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Reconstruction of a Cretaceous fossil water plant found in Catalonia using its plant organs

Palaeonitella trifurcate is the name of a new fossil species of a freshwater plant from the Lower Cretaceous found and reconstructed by a team of geologists of the University of Barcelona. The reconstruction of the plant, dating from between 125 and 120 million years ago, has been conducted using the plant organs found separately in a stratum of limestone from the Natural Park of Garraf, in Olivella (Barcelona).

This is one of the few fossil charophytes, pluricellular algae that are considered to be the ancestors of vascular plants, which have been fully reconstructed. This has been made possible putting together the different organs —the main stem, branches and the fructifications— as puzzle pieces. The paper, published in the journal Review of Palaeobotany and Palynology, is led by Carles Martín-Closas, tenured university lecturer at the Faculty of Earth Sciences and the Biodiversity Research Institute (IRBio) of the UB. Experts from the Geomodels Research Institute of the UB and the Tubkal Ingeniería company have also participated in the study.

Parataxonomy: a parallel classification

Plants from the past can be kept in the fossil records with separate organs. That is, there are leaves on the one hand, and fruits, pollen, wood, roots, etc. on the other. This made the scientific community to create different species taxon for each of these organs in a parallel taxonomy and nomenclature —parataxonomy— in order to relate the different elements and reconstruct the full plant. Only in a few cases does this process end in the complete reconstruction of the specimen, so the most common thing to do is to work with parataxons.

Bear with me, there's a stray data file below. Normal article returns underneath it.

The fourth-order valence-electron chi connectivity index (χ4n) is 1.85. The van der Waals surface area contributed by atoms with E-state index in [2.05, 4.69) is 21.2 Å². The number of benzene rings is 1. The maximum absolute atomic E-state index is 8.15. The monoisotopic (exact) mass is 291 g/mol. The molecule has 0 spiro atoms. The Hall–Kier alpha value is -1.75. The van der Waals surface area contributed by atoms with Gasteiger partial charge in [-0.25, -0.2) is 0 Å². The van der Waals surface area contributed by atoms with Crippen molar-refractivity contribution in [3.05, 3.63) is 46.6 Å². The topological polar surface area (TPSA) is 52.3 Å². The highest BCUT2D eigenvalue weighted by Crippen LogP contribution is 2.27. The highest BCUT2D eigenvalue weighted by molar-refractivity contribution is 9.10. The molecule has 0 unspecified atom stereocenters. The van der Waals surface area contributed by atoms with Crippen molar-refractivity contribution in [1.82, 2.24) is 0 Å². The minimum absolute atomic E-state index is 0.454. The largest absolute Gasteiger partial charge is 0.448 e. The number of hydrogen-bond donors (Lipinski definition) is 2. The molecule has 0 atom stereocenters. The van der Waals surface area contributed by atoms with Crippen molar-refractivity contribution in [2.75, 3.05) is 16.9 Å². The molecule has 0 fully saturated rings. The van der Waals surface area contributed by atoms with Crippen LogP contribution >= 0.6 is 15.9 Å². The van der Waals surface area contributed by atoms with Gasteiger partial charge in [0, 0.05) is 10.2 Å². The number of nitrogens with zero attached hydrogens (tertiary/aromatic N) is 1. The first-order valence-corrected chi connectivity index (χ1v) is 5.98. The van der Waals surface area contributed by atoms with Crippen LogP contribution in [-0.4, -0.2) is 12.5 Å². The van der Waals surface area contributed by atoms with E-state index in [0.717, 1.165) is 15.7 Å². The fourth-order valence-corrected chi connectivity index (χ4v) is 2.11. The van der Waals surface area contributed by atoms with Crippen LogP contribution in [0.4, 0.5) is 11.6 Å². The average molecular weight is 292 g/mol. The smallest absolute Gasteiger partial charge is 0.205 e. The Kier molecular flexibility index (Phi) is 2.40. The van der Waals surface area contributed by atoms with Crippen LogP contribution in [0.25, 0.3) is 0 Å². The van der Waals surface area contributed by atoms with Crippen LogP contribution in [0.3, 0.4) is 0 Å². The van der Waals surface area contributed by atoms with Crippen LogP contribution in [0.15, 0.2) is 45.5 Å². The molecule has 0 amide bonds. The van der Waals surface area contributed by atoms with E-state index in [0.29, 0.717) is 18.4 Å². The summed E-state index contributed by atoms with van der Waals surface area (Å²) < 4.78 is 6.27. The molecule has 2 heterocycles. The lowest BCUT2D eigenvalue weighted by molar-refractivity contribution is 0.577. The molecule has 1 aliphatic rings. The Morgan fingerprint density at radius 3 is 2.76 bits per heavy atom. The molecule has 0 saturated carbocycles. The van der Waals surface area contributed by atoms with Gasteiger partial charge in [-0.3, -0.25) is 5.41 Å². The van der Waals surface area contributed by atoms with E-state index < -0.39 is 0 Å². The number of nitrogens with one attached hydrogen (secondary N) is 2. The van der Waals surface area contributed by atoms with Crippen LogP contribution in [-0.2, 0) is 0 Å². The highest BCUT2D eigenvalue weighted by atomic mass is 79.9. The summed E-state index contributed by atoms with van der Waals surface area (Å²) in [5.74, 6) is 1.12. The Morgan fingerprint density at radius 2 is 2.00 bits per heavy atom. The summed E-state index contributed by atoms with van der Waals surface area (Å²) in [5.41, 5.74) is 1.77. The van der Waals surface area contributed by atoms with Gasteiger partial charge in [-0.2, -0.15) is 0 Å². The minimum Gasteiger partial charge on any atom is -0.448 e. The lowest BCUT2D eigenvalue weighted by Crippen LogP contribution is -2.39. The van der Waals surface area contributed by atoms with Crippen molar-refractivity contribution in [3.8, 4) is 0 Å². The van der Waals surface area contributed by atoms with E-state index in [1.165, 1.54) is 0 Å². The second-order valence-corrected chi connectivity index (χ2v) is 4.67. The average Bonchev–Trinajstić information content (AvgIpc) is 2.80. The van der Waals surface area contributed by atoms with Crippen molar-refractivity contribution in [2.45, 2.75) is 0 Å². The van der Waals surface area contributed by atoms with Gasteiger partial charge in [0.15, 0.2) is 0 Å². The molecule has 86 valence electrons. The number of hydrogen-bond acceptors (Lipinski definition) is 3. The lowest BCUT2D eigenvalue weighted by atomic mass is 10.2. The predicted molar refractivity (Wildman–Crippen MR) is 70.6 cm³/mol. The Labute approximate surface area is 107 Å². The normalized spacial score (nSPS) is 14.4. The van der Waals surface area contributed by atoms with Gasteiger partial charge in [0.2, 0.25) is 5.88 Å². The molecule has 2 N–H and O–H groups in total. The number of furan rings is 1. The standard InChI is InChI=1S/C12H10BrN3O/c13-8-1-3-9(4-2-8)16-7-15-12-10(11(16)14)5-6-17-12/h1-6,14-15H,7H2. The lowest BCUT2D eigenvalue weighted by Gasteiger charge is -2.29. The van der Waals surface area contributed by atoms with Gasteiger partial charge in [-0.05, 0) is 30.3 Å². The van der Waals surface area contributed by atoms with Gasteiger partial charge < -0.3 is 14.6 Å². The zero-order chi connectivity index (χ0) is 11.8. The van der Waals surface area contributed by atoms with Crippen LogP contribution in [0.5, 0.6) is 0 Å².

The plant has been attributed to the new species Palaeonitella trifurcate and it belongs to a group of charophytes that has been rarely kept in a fossil state. It is characterized by the presence of side branches with opposite trifurcations and another terminal trifurcation where the oospores were inserted.

“The genus Palaeonitella is a parataxon that has been used to classify the barked thallus —without cortex— of fossil charophytes. Other species from the same morphogenus of the Lower Cretaceous were found —specifically in Cuenca— and from the Devonian period in Scotland. Researchers have also described it in fossil charophytes from the Permian period in Saudi Arabia. These references belong to different morphospecies, without any biological affinity between them”, notes Carles Martín-Closas, lecturer from the Department of Earth and Ocean Dynamics of the UB.

“It is possible —he adds— for Palaeonitella trifurcata to be an old species from the clade now represented by the Nitella genus. This would be indicated by characters such as the non-calcified oospore, the barked thallus and the repeated trifurcations in the vegetative structure”.

Why is it hard to find Palaeonitella fossils from the Lower Cretaceous?

Conservation of charophytes in the fossil records depends on their calficiation during their life cycle. Therefore, if these do not undergo calcification —like the case of the current Nitella genus and its fossil ancestors such as Palaeonitella trifurcate—, fossilization only occurs in exceptional cases.

Regarding Palaeonitella trifurcate, the key of its conservation should be found in the cyanobacterial bush that colonized this charopyte. The cyanobacteria created a calcite crust in the plant —like a mummy’s sarcophagi— that protected the plant from the post mortem degradation.

“However, the most exceptional thing in the analysed fossil is not the fact that it was conserved until today, but that it has been possible to relate the organs to each other to reconstruct the complete plant”, highlights the researcher.

The study of the sedimentology and the microfossils associated with Palaeonitella trifurcate has enabled researchers to reconstruct a paleoenvironment with littoral freshwater lakes, connected with basins protected from marine salinity, similar to coastal lagoons. In this habitat of the Lower Cretaceous, there were organisms typical of shallow waters, such as benthic foraminifera and chlorophytes from the group of dasicladals, an order of the chlorophyll algae.


Reference article:

Martín-Closas, C.; Segura-Altés, R.; Pérez-Cano, J.; Bover-Arnal, T.; Sanjuan, J. «Palaeonitella trifurcata n. sp., a cortoid-building charophyte from the Lower Cretaceous of Catalonia». Review of Palaeobotany and Palynology, agost de 2021. Doi: 10.1016/j.revpalbo.2021.104523

Source: PressUB